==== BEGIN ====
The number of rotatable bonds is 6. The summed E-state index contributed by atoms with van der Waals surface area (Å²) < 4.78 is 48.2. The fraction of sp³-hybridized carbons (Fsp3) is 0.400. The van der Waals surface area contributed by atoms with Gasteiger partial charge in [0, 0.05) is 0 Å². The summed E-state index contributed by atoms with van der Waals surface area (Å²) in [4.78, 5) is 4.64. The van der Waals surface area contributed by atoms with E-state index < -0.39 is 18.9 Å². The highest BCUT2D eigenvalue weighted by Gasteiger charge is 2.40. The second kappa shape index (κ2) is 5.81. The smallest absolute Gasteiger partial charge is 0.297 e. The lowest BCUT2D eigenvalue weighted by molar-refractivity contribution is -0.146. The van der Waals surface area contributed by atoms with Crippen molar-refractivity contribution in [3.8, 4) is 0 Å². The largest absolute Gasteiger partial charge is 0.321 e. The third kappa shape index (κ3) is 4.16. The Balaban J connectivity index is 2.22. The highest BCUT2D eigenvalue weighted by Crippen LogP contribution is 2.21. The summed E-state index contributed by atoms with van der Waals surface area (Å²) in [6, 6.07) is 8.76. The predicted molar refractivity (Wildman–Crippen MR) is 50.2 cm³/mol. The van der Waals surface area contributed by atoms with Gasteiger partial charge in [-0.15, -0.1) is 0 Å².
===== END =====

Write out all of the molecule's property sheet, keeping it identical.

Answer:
The number of rotatable bonds is 6. The summed E-state index contributed by atoms with van der Waals surface area (Å²) < 4.78 is 48.2. The fraction of sp³-hybridized carbons (Fsp3) is 0.400. The van der Waals surface area contributed by atoms with Gasteiger partial charge in [0, 0.05) is 0 Å². The summed E-state index contributed by atoms with van der Waals surface area (Å²) in [4.78, 5) is 4.64. The van der Waals surface area contributed by atoms with E-state index < -0.39 is 18.9 Å². The highest BCUT2D eigenvalue weighted by Gasteiger charge is 2.40. The second kappa shape index (κ2) is 5.81. The smallest absolute Gasteiger partial charge is 0.297 e. The lowest BCUT2D eigenvalue weighted by molar-refractivity contribution is -0.146. The van der Waals surface area contributed by atoms with Crippen molar-refractivity contribution in [3.8, 4) is 0 Å². The largest absolute Gasteiger partial charge is 0.321 e. The third kappa shape index (κ3) is 4.16. The Balaban J connectivity index is 2.22. The highest BCUT2D eigenvalue weighted by Crippen LogP contribution is 2.21. The summed E-state index contributed by atoms with van der Waals surface area (Å²) in [6, 6.07) is 8.76. The predicted molar refractivity (Wildman–Crippen MR) is 50.2 cm³/mol. The van der Waals surface area contributed by atoms with Gasteiger partial charge in [-0.15, -0.1) is 0 Å².